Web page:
February 25


How to use Easy Weeks to Improve your Running

By Conor Graham

February 25, 2015

Avoid Running Plataeus, cardiovascular exercise, Cheltenham, Cheltenham Running, Injury Prevention, Periodisation, Progressing your Running, Running, Tapering

If you've put in some good training then an easy week can help your body provide the gains you're training for.

Why would you take an Easy Week?

We all know that our bodies need recovery in order to reap the benefits of training. Many runners stop training when they’re feeling run down after some hard training but there is a better way. Taking an easy week does not mean we stop running, simply that we drop the speed and or distance to a level we've completed recently. A typical easy week in the CRC Progressive Programme means we go back and carry out a very similar week of training to that performed two weeks ago. Given that two weeks before every easy week is a moderate week, our members get to feel how much they’ve improved every easy week.

Pre Workout

Coach: “Tonight we’re carrying out the same workout as a fortnight ago”

Athlete: “But that wasn’t an easy workout!”

Post Workout

Athlete: “I can’t believe how much easier that was tonight!”

Thanks to our bodies adapting to the hard week, a moderate workout which may have been an 8 out of 10, performed in Easy Week becomes a 6-7 out of 10.

When to use Easy Weeks

The typical person who get's back into running (or practically any form of exercise) trains hard for 3 weeks then hits a wall. This wall could be in the form of:
  • injury
  • illness
  • lack of motivation
Instead of pushing through the wall they should be giving themselves an easy week. Easy Weeks are usually planned soon before a race and called a Taper but the easy week we're referring to is different. This Easy Week should be scheduled following a Hard Week or a group of moderate/hard weeks. It is timed to allow your body to recover without dropping the number of runs per week.

How to give yourself an Easy Week

Following a period of moderate and hard weeks, simply look back on what you've done in a recent moderate week and repeat. If there are no events in the next few weeks then run the same number of sessions you usually would, keeping the format the same (eg, tempo, intervals, hills, long) but back off the speed and or distance by around 5%. A good running programme should provide an easy week every 3-5 weeks.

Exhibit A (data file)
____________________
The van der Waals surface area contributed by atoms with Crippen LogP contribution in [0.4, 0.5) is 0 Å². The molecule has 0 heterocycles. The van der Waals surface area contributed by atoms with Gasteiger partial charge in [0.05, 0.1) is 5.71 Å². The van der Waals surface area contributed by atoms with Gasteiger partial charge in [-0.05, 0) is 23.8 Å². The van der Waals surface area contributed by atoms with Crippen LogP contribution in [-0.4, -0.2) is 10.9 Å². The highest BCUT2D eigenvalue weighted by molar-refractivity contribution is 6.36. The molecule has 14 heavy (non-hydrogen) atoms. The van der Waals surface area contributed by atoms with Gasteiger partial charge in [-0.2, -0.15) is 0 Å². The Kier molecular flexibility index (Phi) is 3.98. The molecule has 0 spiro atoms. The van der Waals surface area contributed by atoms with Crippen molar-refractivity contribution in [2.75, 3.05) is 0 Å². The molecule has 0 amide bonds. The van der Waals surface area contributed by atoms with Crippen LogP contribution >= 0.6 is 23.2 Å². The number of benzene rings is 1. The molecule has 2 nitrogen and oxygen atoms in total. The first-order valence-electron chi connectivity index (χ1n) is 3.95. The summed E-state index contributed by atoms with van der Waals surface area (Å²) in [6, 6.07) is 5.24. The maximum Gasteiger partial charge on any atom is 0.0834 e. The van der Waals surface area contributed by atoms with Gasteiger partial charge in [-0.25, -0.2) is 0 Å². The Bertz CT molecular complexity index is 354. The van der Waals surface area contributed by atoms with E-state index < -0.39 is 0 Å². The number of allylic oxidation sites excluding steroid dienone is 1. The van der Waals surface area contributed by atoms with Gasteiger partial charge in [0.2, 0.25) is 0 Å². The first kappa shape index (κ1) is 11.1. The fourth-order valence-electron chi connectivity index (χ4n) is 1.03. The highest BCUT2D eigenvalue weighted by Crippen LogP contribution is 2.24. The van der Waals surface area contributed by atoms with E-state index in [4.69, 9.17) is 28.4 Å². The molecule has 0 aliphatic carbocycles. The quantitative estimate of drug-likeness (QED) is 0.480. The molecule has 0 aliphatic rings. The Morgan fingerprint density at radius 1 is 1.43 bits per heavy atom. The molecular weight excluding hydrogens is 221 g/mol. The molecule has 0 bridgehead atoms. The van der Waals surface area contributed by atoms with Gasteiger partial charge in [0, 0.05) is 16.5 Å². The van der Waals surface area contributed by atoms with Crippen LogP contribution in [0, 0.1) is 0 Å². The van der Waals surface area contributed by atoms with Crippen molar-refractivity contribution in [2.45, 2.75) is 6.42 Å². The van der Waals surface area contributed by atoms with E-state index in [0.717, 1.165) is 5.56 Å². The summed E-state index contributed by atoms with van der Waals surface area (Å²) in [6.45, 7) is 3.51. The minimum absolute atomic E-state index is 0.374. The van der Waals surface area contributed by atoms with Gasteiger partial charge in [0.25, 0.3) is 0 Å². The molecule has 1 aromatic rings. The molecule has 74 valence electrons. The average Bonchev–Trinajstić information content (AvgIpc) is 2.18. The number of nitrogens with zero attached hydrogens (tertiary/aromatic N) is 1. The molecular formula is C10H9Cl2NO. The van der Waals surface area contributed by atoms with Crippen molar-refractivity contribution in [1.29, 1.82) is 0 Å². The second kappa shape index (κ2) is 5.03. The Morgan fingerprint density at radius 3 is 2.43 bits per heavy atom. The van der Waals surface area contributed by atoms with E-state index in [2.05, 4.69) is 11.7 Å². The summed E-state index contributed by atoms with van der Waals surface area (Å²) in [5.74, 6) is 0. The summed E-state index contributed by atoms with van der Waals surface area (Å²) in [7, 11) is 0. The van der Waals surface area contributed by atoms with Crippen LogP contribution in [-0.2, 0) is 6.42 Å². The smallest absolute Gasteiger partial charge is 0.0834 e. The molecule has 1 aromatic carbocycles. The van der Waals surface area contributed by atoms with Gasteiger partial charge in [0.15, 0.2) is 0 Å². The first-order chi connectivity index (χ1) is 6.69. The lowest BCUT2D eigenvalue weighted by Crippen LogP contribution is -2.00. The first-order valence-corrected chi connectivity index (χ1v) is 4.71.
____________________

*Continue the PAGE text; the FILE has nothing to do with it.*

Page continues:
Using the Easy Week for Weight Loss

Looking to shed some weight before an event? Eat well, take an easy week and feel the weight drop off. Our bodies do not like to let go of their precious energy stores (fat) when we’re in a hard period of training. The easy week reduces stress on the body and can stimulate the body to let go of some weight it's been holding on to. If weight loss is a goal for you then ensure your diet reflects the lower calorie expenditure.

Consistency of the Easy Week

Just like a Hard or Moderate week, the Easy Week shouldn't be limited to Running. If you're also training in the gym or have other activities then scale them back to ensure you get full benefits of your easy week.

How often do you get an Easy Week?

Is it planned or forced due to injury, illness or motivation dips?

Conor Graham

About the author

Conor is the Head Coach and Founder of Cheltenham Running and Walking Club.

His experience as a Strength & Conditioning Coach, Triathlete and Personal Trainer ensure members are educated on best practice in regards to training progression while also nurtured through the early stages of fitness development.

Talk to our Head Coach about whether Cheltenham Running and Walking Club is  right for you.